“There’s something I need to ask you,” Jason says. “Something I’ve been putting off asking for way too long."


Sarah Fisher Gray paces the carpet in the guest bedroom of her parents’ home that has become her and her husband’s space over the last few months. She has her cell phone pressed to her ear, as if gripping it harder will somehow coerce the information coming out of it into being more favorable. 

“So that’s it?” She hears irritation creeping into her voice even though she knows it’s probably unfounded.

“Not much else I can do,” the voice on the other end tells her. “Looks like a prepaid phone. No surprise there. The carrier has zero personal information on who’s using it. Like I said, I can show you the towers it pinged, but based on the pattern, it looks like whoever sent those texts was driving around in circles on purpose."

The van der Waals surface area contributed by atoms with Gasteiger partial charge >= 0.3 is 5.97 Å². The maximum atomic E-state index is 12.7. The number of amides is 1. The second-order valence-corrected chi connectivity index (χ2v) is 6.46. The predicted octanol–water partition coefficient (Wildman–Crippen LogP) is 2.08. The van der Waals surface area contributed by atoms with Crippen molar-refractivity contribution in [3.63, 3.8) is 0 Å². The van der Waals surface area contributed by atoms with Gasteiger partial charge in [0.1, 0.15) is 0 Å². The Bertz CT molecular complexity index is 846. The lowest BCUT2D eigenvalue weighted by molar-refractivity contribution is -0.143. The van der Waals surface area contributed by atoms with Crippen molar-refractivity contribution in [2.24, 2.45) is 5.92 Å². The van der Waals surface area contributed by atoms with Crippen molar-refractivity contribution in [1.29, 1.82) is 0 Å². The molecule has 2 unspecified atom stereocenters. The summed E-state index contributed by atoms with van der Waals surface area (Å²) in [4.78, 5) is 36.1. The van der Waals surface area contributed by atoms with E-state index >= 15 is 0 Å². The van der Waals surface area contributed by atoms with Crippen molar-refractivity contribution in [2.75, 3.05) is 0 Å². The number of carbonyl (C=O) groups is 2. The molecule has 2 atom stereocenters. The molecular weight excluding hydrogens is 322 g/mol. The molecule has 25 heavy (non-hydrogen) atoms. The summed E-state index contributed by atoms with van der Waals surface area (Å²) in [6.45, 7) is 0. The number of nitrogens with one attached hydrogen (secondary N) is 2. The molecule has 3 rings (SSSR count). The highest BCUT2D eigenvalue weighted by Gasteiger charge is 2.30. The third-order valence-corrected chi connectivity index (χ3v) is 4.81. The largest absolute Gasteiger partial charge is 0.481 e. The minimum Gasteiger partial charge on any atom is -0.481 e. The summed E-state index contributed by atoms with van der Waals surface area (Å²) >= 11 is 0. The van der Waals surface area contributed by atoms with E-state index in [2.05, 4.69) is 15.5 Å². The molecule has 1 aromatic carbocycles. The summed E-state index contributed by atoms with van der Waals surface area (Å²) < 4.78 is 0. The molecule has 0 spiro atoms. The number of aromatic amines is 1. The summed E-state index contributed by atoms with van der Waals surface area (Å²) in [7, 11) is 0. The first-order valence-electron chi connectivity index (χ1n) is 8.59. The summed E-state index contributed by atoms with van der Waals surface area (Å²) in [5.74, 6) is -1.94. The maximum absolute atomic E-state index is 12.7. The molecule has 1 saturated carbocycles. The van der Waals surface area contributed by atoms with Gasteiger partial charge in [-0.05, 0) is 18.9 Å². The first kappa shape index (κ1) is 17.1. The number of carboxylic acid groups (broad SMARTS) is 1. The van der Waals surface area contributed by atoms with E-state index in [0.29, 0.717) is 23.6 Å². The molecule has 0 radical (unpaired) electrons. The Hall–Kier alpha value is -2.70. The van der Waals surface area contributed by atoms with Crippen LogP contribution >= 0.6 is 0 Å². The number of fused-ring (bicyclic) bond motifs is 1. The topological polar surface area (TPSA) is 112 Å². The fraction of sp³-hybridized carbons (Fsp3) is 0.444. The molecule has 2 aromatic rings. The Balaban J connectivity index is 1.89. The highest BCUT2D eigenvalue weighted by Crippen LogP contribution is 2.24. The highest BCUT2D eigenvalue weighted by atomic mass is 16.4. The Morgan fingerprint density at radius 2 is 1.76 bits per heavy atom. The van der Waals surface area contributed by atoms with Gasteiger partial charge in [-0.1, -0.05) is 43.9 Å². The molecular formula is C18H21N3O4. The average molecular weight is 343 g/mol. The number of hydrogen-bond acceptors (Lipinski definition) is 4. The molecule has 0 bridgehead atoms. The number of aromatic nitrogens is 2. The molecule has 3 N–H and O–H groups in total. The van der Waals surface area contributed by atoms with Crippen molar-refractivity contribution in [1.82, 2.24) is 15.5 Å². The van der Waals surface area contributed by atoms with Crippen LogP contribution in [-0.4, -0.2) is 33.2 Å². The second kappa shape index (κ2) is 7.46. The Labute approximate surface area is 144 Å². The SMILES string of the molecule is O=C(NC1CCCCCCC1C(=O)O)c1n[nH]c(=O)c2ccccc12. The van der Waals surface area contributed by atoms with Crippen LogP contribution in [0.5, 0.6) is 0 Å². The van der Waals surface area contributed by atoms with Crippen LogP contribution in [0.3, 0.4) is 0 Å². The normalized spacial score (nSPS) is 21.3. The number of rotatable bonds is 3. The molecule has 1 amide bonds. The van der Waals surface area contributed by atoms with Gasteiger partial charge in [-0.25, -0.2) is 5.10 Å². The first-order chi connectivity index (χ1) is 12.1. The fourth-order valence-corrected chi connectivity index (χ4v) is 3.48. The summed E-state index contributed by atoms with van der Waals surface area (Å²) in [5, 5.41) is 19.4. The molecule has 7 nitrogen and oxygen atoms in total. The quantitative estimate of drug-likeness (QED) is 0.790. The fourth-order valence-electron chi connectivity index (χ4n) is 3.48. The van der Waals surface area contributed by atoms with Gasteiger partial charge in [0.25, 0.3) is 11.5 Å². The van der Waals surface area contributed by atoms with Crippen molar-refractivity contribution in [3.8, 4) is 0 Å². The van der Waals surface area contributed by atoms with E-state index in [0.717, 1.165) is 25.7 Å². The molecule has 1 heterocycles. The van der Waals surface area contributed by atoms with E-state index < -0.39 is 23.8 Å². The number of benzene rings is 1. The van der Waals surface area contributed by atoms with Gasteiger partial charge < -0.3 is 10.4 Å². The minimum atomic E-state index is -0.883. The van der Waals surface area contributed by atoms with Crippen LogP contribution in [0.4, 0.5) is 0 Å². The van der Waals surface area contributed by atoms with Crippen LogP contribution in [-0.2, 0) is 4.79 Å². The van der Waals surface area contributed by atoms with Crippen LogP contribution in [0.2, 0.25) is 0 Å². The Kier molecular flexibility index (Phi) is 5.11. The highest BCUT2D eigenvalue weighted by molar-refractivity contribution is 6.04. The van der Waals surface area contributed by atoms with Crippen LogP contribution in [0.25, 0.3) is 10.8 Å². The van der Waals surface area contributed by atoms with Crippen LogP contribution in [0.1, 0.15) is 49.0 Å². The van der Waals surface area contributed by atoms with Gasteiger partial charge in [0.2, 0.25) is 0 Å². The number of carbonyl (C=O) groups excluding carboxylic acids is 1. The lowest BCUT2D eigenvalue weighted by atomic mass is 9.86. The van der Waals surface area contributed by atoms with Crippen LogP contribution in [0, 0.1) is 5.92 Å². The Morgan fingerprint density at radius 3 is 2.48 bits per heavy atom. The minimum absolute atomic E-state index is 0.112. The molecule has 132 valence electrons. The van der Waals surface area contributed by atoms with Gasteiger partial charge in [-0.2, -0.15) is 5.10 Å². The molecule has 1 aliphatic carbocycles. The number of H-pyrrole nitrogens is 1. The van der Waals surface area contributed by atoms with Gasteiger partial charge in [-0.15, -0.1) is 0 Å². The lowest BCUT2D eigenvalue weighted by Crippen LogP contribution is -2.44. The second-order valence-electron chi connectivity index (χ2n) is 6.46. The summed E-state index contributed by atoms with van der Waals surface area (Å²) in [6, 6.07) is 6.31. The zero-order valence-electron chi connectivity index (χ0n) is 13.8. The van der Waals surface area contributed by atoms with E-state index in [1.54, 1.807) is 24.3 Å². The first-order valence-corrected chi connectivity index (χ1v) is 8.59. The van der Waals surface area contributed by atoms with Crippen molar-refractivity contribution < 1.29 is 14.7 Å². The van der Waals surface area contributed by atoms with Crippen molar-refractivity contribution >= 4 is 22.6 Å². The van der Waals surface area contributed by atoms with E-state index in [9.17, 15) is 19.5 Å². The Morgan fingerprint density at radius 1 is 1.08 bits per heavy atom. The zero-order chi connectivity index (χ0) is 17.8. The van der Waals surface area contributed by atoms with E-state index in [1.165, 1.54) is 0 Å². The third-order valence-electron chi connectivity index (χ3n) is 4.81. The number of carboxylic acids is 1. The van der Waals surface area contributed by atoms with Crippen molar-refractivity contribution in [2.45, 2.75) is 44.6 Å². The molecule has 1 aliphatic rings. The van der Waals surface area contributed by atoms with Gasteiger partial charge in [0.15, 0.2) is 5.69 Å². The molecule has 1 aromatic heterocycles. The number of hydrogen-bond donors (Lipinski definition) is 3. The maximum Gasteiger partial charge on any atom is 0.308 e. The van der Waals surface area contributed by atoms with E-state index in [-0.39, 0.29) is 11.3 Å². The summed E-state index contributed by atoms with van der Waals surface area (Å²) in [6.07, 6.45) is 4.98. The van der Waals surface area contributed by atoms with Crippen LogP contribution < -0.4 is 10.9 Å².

“And it hasn’t pinged since?"

“Nope. Probably dumped it."

Sarah sighs. “Dammit. Thanks. Send me the e-mail with the pings, anyway. Maybe I’ll be able to tell something from the area, even if I can’t trace the fucking thing—"

Before she can clip the sentence, there’s a light knock on the door, and then it opens. Matt pokes his head in but, seeing that she is on the phone, pauses. Sarah waves him in.

“Thanks again,” she says. “I’ll be waiting for that e-mail."

She ends the call. Matt picks up his wallet from the nightstand.

  Matt Gray

“Sorry, didn’t wanna go to work without this,” he says. “Everything okay?"

“Yeah. Just working on a case."

He narrows his eyes at her. “You sure? You’ve been pretty on-edge lately. And I don’t think I’ve ever heard you yelling at a client like that."

She flinches, hating that he caught her in that moment. “It wasn’t a client. It’s a… source. A tech guy I use. And he wasn’t able to get me half the information I need."

“Okay.” But he continues watching her as he stuffs his wallet into his back pocket. “Look, I know you’ve been stressed over this Molly stuff. We all are. But if there’s something else going on, I want you to know you can tell me."